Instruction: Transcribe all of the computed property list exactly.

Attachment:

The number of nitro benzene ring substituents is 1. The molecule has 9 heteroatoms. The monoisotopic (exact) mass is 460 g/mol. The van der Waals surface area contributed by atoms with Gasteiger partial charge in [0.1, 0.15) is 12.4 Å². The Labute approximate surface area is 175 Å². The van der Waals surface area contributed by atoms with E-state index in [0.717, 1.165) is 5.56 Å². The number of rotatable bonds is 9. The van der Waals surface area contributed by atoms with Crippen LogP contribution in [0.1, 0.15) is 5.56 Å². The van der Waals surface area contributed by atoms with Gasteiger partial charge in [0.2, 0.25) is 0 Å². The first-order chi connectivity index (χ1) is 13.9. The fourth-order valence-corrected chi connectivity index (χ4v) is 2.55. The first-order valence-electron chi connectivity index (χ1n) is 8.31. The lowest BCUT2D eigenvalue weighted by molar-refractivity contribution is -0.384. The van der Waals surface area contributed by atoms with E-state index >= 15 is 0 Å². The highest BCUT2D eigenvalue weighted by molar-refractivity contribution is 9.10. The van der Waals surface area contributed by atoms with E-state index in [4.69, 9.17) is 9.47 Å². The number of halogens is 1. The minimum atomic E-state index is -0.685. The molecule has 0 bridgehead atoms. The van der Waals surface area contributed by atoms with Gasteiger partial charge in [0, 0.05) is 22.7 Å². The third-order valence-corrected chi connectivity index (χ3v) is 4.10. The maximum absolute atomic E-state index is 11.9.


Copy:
The number of nitro benzene ring substituents is 1. The molecule has 9 heteroatoms. The monoisotopic (exact) mass is 460 g/mol. The van der Waals surface area contributed by atoms with Gasteiger partial charge in [0.1, 0.15) is 12.4 Å². The Labute approximate surface area is 175 Å². The van der Waals surface area contributed by atoms with E-state index in [0.717, 1.165) is 5.56 Å². The number of rotatable bonds is 9. The van der Waals surface area contributed by atoms with Crippen LogP contribution in [0.1, 0.15) is 5.56 Å². The van der Waals surface area contributed by atoms with Gasteiger partial charge in [0.2, 0.25) is 0 Å². The first-order chi connectivity index (χ1) is 13.9. The fourth-order valence-corrected chi connectivity index (χ4v) is 2.55. The first-order valence-electron chi connectivity index (χ1n) is 8.31. The lowest BCUT2D eigenvalue weighted by molar-refractivity contribution is -0.384. The van der Waals surface area contributed by atoms with E-state index >= 15 is 0 Å². The highest BCUT2D eigenvalue weighted by molar-refractivity contribution is 9.10. The van der Waals surface area contributed by atoms with E-state index in [4.69, 9.17) is 9.47 Å². The number of halogens is 1. The minimum atomic E-state index is -0.685. The molecule has 0 bridgehead atoms. The van der Waals surface area contributed by atoms with Gasteiger partial charge in [0, 0.05) is 22.7 Å². The third-order valence-corrected chi connectivity index (χ3v) is 4.10. The maximum absolute atomic E-state index is 11.9.